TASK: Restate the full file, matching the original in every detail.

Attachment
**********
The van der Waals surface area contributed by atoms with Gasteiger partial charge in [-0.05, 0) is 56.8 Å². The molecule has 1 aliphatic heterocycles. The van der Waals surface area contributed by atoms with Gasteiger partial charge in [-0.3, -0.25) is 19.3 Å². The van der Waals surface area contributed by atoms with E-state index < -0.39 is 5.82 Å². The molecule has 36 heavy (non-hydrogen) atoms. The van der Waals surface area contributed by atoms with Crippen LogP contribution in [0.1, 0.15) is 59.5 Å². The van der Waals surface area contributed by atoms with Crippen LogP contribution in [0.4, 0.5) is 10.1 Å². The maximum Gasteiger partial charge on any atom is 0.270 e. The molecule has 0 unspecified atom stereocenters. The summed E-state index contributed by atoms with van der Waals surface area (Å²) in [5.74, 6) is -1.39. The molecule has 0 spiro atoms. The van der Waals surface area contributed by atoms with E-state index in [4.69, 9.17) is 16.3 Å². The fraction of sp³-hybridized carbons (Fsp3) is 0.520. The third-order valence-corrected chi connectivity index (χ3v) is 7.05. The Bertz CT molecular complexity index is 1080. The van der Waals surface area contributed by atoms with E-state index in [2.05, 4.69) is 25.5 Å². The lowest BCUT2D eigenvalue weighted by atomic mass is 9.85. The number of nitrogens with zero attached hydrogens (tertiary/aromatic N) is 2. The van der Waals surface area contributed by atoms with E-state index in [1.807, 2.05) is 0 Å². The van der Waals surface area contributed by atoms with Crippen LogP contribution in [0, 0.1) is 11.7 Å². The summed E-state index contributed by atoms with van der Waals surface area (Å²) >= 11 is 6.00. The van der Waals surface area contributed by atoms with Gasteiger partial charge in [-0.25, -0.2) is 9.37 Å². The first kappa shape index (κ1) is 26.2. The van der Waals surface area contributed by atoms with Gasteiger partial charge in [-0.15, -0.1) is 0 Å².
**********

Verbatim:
The van der Waals surface area contributed by atoms with Gasteiger partial charge in [-0.05, 0) is 56.8 Å². The molecule has 1 aliphatic heterocycles. The van der Waals surface area contributed by atoms with Gasteiger partial charge in [-0.3, -0.25) is 19.3 Å². The van der Waals surface area contributed by atoms with E-state index < -0.39 is 5.82 Å². The molecule has 36 heavy (non-hydrogen) atoms. The van der Waals surface area contributed by atoms with Crippen LogP contribution in [0.1, 0.15) is 59.5 Å². The van der Waals surface area contributed by atoms with Crippen LogP contribution in [0.4, 0.5) is 10.1 Å². The maximum Gasteiger partial charge on any atom is 0.270 e. The molecule has 0 unspecified atom stereocenters. The summed E-state index contributed by atoms with van der Waals surface area (Å²) in [5.74, 6) is -1.39. The molecule has 0 spiro atoms. The van der Waals surface area contributed by atoms with E-state index in [4.69, 9.17) is 16.3 Å². The fraction of sp³-hybridized carbons (Fsp3) is 0.520. The third-order valence-corrected chi connectivity index (χ3v) is 7.05. The Bertz CT molecular complexity index is 1080. The van der Waals surface area contributed by atoms with E-state index in [2.05, 4.69) is 25.5 Å². The lowest BCUT2D eigenvalue weighted by atomic mass is 9.85. The number of nitrogens with zero attached hydrogens (tertiary/aromatic N) is 2. The van der Waals surface area contributed by atoms with E-state index in [1.807, 2.05) is 0 Å². The van der Waals surface area contributed by atoms with Crippen LogP contribution in [0, 0.1) is 11.7 Å². The summed E-state index contributed by atoms with van der Waals surface area (Å²) >= 11 is 6.00. The van der Waals surface area contributed by atoms with Gasteiger partial charge in [-0.25, -0.2) is 9.37 Å². The first kappa shape index (κ1) is 26.2. The van der Waals surface area contributed by atoms with Gasteiger partial charge in [-0.15, -0.1) is 0 Å².